Mark Swanson, Special to

AUSTIN – The Austin Regional had been the only NCAA Division I women’s volleyball regional that was going according to plan. Top-seeded Florida, No. 8 Illinois, No. 9 Texas and No. 16 Purdue did exactly what they were supposed to do – get to Austin.

Then, the Boilermakers went and shook things up.

Purdue dominated Florida and Texas put together a remarkable comeback to slip past Illinois in five games and set up Saturday’s regional final. The match is scheduled for 8 p.m. (CST) and will be televised on ESPNU.

It will be a match-up of underdog teams entering with a massive amount of emotion, for different reasons.

Down 2-1, the homestanding Longhorns (26-5) fashioned a comeback for the ages. Despite being clearly outplayed through the first three sets, Texas – somehow – completely reversed course in the final two sets. 

The Longhorns finally controlled the service game, dominated set four and then took set five, 15-11 to advance. Texas has lost games like this the last two years in the tournament. After being up on Stanford 2-0 in the 2008 Final Four, it lost. A year ago, the Longhorns lost a 2-1 lead on Penn State in the national championship match.

After breezing through the regular season the last three years, Texas was hit hard by injuries and at one point lost four of five matches. The Longhorns have adjusted, however, and at last have their lineup set. Texas is on an 18-match winning streak and has lost on the Gregory Gym court only twice in four seasons.

On the other hand, the regional final is completely uncharted territory for Purdue (24-10). The Boilermakers have never advanced this far since the tournament was expanded to 64 teams. The program reached the regional semifinal 2005-08, but was eliminated each time. Friday’s win, the first ever over a No. 1 team, was a breakthrough.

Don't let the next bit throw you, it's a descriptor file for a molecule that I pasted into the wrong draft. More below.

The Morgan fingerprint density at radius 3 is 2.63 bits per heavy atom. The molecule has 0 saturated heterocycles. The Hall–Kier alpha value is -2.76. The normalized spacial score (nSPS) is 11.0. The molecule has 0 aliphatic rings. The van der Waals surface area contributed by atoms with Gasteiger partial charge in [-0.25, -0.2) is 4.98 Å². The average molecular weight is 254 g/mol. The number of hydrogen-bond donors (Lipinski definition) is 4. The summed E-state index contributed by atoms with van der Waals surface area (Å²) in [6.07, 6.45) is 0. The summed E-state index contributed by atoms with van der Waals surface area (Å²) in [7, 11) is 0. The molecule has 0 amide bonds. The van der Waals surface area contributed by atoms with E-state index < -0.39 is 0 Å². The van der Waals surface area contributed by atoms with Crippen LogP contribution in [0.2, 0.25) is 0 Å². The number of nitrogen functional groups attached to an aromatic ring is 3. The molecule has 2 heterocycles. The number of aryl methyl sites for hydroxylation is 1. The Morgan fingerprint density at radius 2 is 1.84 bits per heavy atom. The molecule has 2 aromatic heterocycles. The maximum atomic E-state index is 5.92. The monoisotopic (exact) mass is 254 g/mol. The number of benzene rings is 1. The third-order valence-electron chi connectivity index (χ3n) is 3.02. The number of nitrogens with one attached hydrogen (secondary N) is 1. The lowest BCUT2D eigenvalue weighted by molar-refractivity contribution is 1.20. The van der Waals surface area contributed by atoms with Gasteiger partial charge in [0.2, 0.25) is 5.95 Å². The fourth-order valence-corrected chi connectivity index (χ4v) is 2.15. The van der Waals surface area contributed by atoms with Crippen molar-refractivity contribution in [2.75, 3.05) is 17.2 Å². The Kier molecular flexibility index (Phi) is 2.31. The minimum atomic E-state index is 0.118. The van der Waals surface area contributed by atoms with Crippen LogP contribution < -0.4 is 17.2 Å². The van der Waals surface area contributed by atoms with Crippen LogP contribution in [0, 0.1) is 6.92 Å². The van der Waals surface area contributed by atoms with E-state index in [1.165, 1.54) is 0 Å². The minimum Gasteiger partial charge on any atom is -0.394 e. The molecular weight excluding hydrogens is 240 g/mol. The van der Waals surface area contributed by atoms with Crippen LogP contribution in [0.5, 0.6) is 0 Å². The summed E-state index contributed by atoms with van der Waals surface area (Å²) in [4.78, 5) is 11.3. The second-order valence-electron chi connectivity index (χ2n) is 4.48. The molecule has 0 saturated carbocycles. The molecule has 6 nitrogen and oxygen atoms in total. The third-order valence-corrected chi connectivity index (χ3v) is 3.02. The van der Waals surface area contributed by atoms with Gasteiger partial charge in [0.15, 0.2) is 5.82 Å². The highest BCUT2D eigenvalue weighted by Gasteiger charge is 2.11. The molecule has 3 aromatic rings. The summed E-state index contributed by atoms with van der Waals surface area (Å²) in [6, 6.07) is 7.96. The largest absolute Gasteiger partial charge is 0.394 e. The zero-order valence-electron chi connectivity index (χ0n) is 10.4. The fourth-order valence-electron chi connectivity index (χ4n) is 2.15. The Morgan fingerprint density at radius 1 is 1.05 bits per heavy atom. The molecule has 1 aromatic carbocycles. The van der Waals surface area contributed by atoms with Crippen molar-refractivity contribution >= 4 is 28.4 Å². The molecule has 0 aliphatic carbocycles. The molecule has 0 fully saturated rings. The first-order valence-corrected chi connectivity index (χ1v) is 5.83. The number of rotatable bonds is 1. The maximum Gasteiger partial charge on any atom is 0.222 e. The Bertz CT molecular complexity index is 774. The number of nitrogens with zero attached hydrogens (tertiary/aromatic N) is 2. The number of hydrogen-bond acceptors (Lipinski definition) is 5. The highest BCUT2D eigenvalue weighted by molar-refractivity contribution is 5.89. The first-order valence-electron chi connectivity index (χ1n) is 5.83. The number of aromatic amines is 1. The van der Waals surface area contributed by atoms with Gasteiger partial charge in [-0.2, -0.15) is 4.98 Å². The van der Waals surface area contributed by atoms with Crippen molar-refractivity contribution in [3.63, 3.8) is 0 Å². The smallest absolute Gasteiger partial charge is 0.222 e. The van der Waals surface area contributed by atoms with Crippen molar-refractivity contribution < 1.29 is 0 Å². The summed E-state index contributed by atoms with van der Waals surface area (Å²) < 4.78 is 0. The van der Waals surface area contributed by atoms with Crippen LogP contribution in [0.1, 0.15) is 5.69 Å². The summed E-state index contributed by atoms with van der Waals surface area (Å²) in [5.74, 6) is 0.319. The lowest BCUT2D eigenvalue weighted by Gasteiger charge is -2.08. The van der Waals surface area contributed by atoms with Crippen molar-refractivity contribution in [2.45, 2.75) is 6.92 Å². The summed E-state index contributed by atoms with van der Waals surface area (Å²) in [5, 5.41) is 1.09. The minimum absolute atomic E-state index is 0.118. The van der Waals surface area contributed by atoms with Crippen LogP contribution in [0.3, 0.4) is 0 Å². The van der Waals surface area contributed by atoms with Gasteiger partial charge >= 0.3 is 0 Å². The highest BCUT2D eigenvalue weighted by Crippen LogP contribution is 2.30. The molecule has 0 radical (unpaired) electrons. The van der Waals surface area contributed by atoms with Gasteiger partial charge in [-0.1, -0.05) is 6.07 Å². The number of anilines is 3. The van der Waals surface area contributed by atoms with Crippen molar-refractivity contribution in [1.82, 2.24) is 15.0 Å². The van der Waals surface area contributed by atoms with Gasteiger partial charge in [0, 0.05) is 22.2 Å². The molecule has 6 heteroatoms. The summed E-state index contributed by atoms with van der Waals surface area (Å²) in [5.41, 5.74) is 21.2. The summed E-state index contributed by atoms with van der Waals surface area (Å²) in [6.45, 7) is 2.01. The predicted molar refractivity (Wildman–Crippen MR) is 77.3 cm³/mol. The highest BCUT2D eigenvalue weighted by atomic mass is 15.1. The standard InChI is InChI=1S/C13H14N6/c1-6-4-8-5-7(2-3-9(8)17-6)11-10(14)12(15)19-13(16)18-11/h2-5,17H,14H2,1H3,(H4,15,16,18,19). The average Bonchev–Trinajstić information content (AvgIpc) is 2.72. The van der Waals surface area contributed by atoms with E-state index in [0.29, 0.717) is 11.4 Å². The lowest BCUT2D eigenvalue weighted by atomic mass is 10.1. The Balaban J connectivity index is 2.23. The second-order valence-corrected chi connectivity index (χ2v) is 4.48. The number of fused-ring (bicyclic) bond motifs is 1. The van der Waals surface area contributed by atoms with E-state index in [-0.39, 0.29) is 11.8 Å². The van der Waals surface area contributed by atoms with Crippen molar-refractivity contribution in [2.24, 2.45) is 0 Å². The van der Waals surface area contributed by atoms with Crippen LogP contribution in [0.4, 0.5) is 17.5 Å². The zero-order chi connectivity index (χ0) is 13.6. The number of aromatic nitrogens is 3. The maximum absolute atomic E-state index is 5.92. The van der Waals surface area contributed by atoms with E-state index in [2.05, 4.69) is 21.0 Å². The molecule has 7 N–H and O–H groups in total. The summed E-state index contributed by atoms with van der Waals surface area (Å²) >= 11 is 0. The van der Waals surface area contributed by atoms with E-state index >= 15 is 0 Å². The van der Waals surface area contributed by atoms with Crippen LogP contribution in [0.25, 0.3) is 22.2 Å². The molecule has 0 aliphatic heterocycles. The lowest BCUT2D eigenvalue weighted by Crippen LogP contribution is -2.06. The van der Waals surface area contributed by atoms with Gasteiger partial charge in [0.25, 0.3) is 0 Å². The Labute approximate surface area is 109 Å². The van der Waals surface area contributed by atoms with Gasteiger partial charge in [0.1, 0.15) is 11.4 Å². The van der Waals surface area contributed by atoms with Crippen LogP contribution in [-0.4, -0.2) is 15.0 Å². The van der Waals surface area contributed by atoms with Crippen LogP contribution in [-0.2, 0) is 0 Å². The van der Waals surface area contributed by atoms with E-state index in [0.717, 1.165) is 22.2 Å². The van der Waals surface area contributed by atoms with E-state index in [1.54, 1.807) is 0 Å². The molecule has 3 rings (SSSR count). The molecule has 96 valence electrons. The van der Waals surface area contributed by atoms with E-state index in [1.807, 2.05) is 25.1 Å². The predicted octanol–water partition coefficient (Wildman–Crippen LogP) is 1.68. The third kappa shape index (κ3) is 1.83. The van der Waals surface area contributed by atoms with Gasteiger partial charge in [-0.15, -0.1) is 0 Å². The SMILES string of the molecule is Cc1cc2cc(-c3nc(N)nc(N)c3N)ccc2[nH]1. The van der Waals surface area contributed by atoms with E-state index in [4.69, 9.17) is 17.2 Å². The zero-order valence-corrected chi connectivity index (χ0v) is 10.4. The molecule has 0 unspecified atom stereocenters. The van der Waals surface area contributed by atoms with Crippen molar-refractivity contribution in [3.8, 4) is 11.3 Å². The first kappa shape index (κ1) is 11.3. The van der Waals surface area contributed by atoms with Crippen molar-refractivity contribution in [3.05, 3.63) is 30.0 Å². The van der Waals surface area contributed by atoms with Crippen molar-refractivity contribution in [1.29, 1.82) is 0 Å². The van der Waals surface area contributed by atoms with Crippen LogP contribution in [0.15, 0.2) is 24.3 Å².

“We’re still in shock,” setter Jaclyn Hart said.

“It was a really big win for our program, to get to this level,” Purdue head coach Dave Shondell said. “We’ve been here three times before in the last six years and hit a roadblock, so it was great to get past this level.”

The Longhorns will have a natural advantage with the crowd, but that may not matter if the Boilermakers put on the kind of show they did against the Gators. 

There was nothing fluky about Purdue’s win. The Boilermakers controlled the game with their set and consistently kept the Gators out of their system. Defensively, Purdue keyed on Florida All-American Kelly Murphy and took her out of the match, limiting her to only five kills on 17 swings. They’ll have a similar challenge in the regional final versus Texas outside hitter Juliann Faucette, the Big 12 Player of the Year.

Purdue is the rare team that can match Texas’ size. The Longhorns traditionally have one of the nation’s biggest blocks, but they’ll be eye-to-eye with an equal Saturday. The Boilermakers, especially outside hitter Ariel Turner (18 kills versus Florida), have survived the grueling Big 10 schedule littered with size. It will be difficult to show them something they haven’t seen.

“They’re very physical and they’re a very good serving team, like Illinois,” Texas head coach Jerritt Elliott said. “They’re battle-tested and experienced. They’ve played Penn State (which advanced to the University Park, Penn. regional final) and Illinois and all the great teams in the Big Ten. We’re going to have to play composed and play well tomorrow night.

“I thought they had a good shot (to beat Florida). They’ll be a great test. You get to this level, they’re all great tests.”